Helicobacter infection can be shown on a blood test or a breath test. It can usually be cured fairly easily with a course of antibiotic treatment. But we're not really sure yet how much benefit we get from getting rid of it. HP may protect against a particular type of cancer of the food pipe (oesophagus) called adenocarcinoma of the oesophagus. A meta analysis of studies looking at HP treatment showed that it lowered the risk of stomach cancer a little bit but it may be most effective in people with peptic ulcer or pre cancerous changes. Even if you do have it treated, there is a chance that you will get re infected because it is so common. So your doctor may not treat HP unless you have stomach pains (a symptom of peptic ulcer). 


Tobacco and alcohol

Cigarette smoke contains many cancer causing chemicals. When you breathe in cigarette smoke, you will always swallow some of it without meaning to. In that way, smoking can increase the risk of stomach cancer. About 1 in 5 stomach cancers (20%) in the UK is thought to be caused by smoking.

People who smoke have around twice the risk of stomach cancer compared to non smokers. The risk falls if you stop smoking. If smokers have HP infection, they may have more than 10 times the risk of non smokers without HP infection.

A Swedish study showed that non smokers who use a type of chewing tobacco called snus increase their risk of stomach cancer by up to a half.

From recent research it seems unlikely that drinking alcohol increases the risk of stomach cancer.


Other medical conditions

Acid reflux is where acid from the stomach goes back up into the oesophagus (foodpipe). It can cause inflammation of the oesophagus (oesophagitis). Acid reflux may increase the risk of cancer in the upper part of the stomach closest to the oesophagus (gastric cardia). 

Some diseases and operations have been shown to increase the risk of stomach cancer because they lower the amount of acid produced in the stomach. The reduced acid level may allow more bacteria to grow and the bacteria may help to produce more nitrites and nitrosamines - chemicals that may increase stomach cancer risk. The diseases and operations include


Anti inflammatory drugs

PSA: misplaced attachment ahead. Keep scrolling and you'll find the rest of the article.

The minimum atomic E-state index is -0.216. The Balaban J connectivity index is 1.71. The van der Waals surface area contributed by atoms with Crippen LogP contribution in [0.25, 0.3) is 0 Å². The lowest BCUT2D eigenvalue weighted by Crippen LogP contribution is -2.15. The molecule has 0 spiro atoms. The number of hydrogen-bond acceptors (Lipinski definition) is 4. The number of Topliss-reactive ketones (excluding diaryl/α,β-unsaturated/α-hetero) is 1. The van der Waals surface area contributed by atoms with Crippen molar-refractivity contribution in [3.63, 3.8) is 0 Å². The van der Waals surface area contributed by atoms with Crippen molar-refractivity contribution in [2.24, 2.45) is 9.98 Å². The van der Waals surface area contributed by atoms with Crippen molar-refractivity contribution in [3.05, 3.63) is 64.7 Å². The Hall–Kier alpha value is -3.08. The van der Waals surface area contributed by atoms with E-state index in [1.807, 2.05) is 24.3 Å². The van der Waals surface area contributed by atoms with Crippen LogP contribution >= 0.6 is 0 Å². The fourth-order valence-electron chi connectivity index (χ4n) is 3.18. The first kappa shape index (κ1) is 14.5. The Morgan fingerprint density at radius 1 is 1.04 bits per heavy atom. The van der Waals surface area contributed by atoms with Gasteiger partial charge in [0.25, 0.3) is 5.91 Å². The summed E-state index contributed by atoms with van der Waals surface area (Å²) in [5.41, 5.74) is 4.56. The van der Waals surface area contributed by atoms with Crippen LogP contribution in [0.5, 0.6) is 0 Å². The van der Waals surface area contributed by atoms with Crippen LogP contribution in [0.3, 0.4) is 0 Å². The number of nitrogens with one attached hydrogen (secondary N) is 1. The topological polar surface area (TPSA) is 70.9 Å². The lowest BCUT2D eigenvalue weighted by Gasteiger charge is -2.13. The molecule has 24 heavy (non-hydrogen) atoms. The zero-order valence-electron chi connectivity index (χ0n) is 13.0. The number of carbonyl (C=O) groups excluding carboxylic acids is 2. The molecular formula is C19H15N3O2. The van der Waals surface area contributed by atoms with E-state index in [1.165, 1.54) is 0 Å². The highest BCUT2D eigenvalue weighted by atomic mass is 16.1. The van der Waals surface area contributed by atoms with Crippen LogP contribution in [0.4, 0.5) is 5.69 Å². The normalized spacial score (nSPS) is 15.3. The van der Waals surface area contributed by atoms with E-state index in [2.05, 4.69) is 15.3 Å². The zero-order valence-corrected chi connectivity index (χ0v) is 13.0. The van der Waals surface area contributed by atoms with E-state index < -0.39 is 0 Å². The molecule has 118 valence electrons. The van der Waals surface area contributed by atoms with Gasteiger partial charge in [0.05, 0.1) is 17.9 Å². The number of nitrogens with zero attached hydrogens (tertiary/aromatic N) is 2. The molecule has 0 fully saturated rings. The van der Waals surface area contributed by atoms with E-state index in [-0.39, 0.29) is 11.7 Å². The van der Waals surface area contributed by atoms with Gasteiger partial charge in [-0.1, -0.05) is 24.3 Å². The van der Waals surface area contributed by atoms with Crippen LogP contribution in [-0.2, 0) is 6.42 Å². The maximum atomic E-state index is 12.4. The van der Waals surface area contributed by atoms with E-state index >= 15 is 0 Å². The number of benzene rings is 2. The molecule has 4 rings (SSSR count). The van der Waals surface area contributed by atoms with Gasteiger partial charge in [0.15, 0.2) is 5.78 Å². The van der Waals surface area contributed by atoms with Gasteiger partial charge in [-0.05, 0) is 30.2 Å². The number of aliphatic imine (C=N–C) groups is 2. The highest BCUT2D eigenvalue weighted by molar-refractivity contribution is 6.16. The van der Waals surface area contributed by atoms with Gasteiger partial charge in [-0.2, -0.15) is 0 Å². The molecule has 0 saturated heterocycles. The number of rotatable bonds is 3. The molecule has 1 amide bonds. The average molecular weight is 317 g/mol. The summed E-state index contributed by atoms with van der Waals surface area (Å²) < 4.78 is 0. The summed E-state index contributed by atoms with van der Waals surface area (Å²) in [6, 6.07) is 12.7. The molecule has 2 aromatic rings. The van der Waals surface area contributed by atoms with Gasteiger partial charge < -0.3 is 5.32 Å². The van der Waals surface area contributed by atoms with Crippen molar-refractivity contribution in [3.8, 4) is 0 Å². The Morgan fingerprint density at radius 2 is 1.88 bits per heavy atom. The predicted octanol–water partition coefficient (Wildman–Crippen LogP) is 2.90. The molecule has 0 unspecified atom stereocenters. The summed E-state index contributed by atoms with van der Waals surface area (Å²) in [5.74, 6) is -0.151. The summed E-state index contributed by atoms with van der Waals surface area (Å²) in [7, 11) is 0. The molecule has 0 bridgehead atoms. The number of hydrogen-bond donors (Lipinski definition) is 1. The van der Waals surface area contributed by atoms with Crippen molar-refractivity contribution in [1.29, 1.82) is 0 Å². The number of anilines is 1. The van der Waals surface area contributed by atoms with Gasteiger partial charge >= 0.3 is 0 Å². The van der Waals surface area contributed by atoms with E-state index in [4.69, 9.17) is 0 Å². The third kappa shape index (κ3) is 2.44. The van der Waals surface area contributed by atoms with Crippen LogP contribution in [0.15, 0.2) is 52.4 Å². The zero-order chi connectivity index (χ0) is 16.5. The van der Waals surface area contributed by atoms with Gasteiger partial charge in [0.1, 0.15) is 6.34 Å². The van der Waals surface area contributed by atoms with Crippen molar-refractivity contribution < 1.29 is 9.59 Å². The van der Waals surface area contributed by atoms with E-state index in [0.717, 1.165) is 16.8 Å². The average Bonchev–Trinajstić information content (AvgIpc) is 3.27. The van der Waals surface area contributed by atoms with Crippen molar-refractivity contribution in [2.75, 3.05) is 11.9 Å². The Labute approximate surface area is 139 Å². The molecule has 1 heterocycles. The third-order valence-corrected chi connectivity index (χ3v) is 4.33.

An overview of published studies showed that people who regularly take non steroidal anti inflammatory drugs appear to have a slightly lower risk of stomach cancer. These drugs are called NSAIDs. Examples are aspirin, ibuprofen or Nurofen. Researchers in 2010 reviewed the trials looking at whether daily aspirin can protect against health conditions. They found that taking daily aspirin may reduce the risk of dying from stomach cancer. This needs more research though, and regular use of NSAIDs can increase the risk of developing stomach or duodenal ulcers.


Family history

Family history is being looked at as a risk factor for stomach cancer. Brothers, sisters, and children, of people with stomach cancer have an increased risk of getting it themselves. We're not sure whether this is genetic, or because they share other risk factors, such as Helicobacter pylori infection.


Having other cancers

Statistically, men have a slightly increased risk of stomach cancer if they've already had prostate cancer, breast cancer, bladder cancer or testicular cancer. Women have an increased stomach cancer risk if they've had ovarian cancer, breast cancer or cervical cancer. Both sexes have an increased risk if they've had food pipe (oesophageal) cancer, non melanoma skin cancer, bowel cancer, non Hodgkin's lymphoma or thyroid cancer.


Radiation exposure

Atomic bomb survivors in the 2nd World War were more likely to get stomach cancer because of the radiation they were exposed to. And we've known for many years that people who have had radiotherapy to the spine for a condition called ankylosing spondylitis have an increased risk.

Stomach cancer has also been linked to medical X-ray exposure in the past. These days, the amount of radiation used in a regular X-ray is much lower than it used to be. But some other medical tests, such as CT scans, use a significant amount of radiation. This is not harmful to you if you have scans only when you need them. But it explains why doctors are reluctant to use scans for routine screening.


Reduced immunity

People with suppressed immune systems due to infection with HIV, AIDS, or drugs taken following an organ transplant, have double the risk of stomach cancer compared to other people. This may be because they have an increased risk of infection such as Helicobacter pylori.


Work chemicals

The International Agency for Research on Cancer (IARC) states there is evidence that working in the rubber production industry increases the risk of stomach cancer. There may also be a link with exposure to asbestos.


Hormone replacement therapy (HRT)

Women who take hormone replacement therapy (HRT) have a reduced risk of stomach cancer. But HRT increases the risk of some other types of cancer, including breast cancer.


Blood group 

People with blood group A may be at a slight increase risk of developing stomach cancer. However that risk is still small. 

Rate this page:
Submit rating


Rated 4 out of 5 based on 95 votes
Rate this page
Rate this page for no comments box
Please enter feedback to continue submitting
Send feedback
Question about cancer? Contact our information nurse team

No Error

Updated: 15 January 2014